ANTIOCH, Calif. (KGO) -- A year into an ongoing FBI investigation of the Antioch Police Department, the California Department of Justice is now launching an investigation of its own.
"We have seen data that shows spikes in excessive force in the Antioch Police Department, more than other local police departments nearby and in the region," said California State Attorney General Rob Bonta at a press conference on Wednesday.
Antioch Mayor Lamar Thorpe says the city received an official letter on Thursday from Bonta regarding the investigation.
Antioch Police Chief Steven Ford says his department is getting ready.
"I was actually somewhat relieved, to be honest with you, because I know the value that they bring. And I know they will give us some structure and some framework to work within to move us forward," explains Chief Ford.
Bonta says this investigation into the Antioch PD comes after multiple complaints of "habitual" and "consistent" violations of civil rights. Then came the texting scandal, which the Contra Costa County Public Defenders Office believes may involve up to 40% of the police force.
"Those texts are hard to read. They are racist, homophobic, misogynist, and they aren't just comments related to unofficial duties. Thy are directly related to official duties, including the use of force," says Bonta.
Chief Ford says the investigation will likely include a deep dive into internal systems and structures, the department's use of force policy, level of supervision in certain situations and accountability.
Ford says he had a conversation with California Department of Justice on Wednesday. In the coming weeks, he and his command staff will map out the process for the investigation.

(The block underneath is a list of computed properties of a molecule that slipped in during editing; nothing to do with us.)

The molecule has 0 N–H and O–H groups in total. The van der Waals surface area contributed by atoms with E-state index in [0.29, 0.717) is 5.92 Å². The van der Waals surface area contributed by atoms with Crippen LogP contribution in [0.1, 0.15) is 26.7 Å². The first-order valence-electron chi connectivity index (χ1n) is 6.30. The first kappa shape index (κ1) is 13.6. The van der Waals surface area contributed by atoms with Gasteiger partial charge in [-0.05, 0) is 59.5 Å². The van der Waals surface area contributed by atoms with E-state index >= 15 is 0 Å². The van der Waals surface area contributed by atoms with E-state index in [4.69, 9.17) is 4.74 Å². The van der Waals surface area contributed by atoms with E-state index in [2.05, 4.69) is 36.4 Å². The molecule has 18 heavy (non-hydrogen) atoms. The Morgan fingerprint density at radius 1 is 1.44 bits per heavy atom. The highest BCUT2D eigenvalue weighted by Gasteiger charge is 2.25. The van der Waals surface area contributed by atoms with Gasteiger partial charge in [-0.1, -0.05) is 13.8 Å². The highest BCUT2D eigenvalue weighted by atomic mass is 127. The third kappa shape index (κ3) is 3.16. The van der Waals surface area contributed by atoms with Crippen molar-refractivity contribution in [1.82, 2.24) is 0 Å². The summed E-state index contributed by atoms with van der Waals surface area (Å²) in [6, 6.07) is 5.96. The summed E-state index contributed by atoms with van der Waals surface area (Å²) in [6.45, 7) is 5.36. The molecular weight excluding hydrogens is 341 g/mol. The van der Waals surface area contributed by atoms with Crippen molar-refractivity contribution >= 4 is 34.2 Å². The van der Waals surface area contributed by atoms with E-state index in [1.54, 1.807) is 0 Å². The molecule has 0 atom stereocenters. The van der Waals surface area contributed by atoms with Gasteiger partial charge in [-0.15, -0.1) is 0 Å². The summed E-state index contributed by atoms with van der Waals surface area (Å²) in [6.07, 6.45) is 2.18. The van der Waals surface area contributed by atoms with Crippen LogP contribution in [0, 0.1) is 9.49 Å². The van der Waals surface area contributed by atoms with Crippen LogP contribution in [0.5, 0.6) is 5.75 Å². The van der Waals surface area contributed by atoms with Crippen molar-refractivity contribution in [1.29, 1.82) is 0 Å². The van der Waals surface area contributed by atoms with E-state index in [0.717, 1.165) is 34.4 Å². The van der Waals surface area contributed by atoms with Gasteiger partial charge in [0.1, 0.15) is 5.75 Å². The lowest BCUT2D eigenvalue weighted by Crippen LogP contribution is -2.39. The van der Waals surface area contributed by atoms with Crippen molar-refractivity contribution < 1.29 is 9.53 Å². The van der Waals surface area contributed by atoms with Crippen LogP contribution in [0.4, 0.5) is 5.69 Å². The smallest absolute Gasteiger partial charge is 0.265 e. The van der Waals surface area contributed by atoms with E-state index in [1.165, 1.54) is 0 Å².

He has also sent out an email to the rank and file so they understand what to expect.
"They are the change agents of what's forth coming. They are going to be the practitioners of the new framework that we have forthcoming," says Ford.
Mayor Thorpe says the investigation is critically important given the magnitude of the situation. He believes in the long-run, the city will be better off.
"It can't just be a certain segment of the white community that feels that they can have a relationship with the police department," says Thorpe. "Everybody has the right to feel comfortable with their police department, particularly since everybody pays their fair share of taxes here to pay for the police department."
"This fight for civil rights and the fight for injustice for African Americans, especially at the hands of police, has been over decades," says Kimberly Payton, first VP of the East County branch of the NAACP, which includes Antioch.
She says they welcome the investigation, adding that change takes time. And that each investigation like this one can be another step towards that goal.
"Not only to unite the community, but to build trust again. And to prevent this from happening if possible," says Payton.
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